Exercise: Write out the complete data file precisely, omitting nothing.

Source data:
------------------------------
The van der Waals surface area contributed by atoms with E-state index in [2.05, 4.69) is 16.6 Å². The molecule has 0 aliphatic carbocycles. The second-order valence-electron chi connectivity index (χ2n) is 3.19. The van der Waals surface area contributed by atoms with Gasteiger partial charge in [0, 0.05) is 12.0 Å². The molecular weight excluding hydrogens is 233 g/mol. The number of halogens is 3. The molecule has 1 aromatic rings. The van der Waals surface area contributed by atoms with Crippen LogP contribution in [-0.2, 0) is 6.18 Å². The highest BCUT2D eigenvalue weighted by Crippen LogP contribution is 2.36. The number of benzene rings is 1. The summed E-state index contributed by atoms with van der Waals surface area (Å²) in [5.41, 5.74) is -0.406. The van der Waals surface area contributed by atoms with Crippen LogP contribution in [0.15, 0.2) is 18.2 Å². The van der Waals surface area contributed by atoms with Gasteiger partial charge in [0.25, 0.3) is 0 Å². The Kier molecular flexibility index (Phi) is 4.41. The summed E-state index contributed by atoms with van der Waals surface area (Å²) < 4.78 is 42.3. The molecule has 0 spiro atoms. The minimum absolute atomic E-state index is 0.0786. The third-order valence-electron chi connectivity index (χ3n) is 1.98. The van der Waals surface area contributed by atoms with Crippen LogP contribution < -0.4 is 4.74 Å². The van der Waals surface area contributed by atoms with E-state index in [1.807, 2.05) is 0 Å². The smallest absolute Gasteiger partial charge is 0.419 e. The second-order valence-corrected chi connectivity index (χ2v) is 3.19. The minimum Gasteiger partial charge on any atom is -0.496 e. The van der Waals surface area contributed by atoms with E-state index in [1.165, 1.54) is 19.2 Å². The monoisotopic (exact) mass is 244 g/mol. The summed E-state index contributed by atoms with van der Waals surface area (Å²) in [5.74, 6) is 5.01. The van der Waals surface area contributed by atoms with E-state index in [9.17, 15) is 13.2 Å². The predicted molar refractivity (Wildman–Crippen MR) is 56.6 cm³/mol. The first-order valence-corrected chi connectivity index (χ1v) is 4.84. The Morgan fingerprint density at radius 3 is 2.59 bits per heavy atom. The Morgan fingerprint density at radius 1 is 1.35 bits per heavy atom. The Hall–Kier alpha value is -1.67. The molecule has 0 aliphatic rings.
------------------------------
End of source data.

The van der Waals surface area contributed by atoms with E-state index in [2.05, 4.69) is 16.6 Å². The molecule has 0 aliphatic carbocycles. The second-order valence-electron chi connectivity index (χ2n) is 3.19. The van der Waals surface area contributed by atoms with Gasteiger partial charge in [0, 0.05) is 12.0 Å². The molecular weight excluding hydrogens is 233 g/mol. The number of halogens is 3. The molecule has 1 aromatic rings. The van der Waals surface area contributed by atoms with Crippen LogP contribution in [-0.2, 0) is 6.18 Å². The highest BCUT2D eigenvalue weighted by Crippen LogP contribution is 2.36. The number of benzene rings is 1. The summed E-state index contributed by atoms with van der Waals surface area (Å²) in [5.41, 5.74) is -0.406. The van der Waals surface area contributed by atoms with Crippen LogP contribution in [0.15, 0.2) is 18.2 Å². The van der Waals surface area contributed by atoms with Gasteiger partial charge in [0.25, 0.3) is 0 Å². The Kier molecular flexibility index (Phi) is 4.41. The summed E-state index contributed by atoms with van der Waals surface area (Å²) < 4.78 is 42.3. The molecule has 0 spiro atoms. The minimum absolute atomic E-state index is 0.0786. The third-order valence-electron chi connectivity index (χ3n) is 1.98. The van der Waals surface area contributed by atoms with Crippen LogP contribution < -0.4 is 4.74 Å². The van der Waals surface area contributed by atoms with E-state index in [1.807, 2.05) is 0 Å². The smallest absolute Gasteiger partial charge is 0.419 e. The second-order valence-corrected chi connectivity index (χ2v) is 3.19. The minimum Gasteiger partial charge on any atom is -0.496 e. The van der Waals surface area contributed by atoms with E-state index in [1.165, 1.54) is 19.2 Å². The monoisotopic (exact) mass is 244 g/mol. The summed E-state index contributed by atoms with van der Waals surface area (Å²) in [5.74, 6) is 5.01. The van der Waals surface area contributed by atoms with E-state index in [9.17, 15) is 13.2 Å². The predicted molar refractivity (Wildman–Crippen MR) is 56.6 cm³/mol. The first-order valence-corrected chi connectivity index (χ1v) is 4.84. The Morgan fingerprint density at radius 3 is 2.59 bits per heavy atom. The Morgan fingerprint density at radius 1 is 1.35 bits per heavy atom. The Hall–Kier alpha value is -1.67. The molecule has 0 aliphatic rings.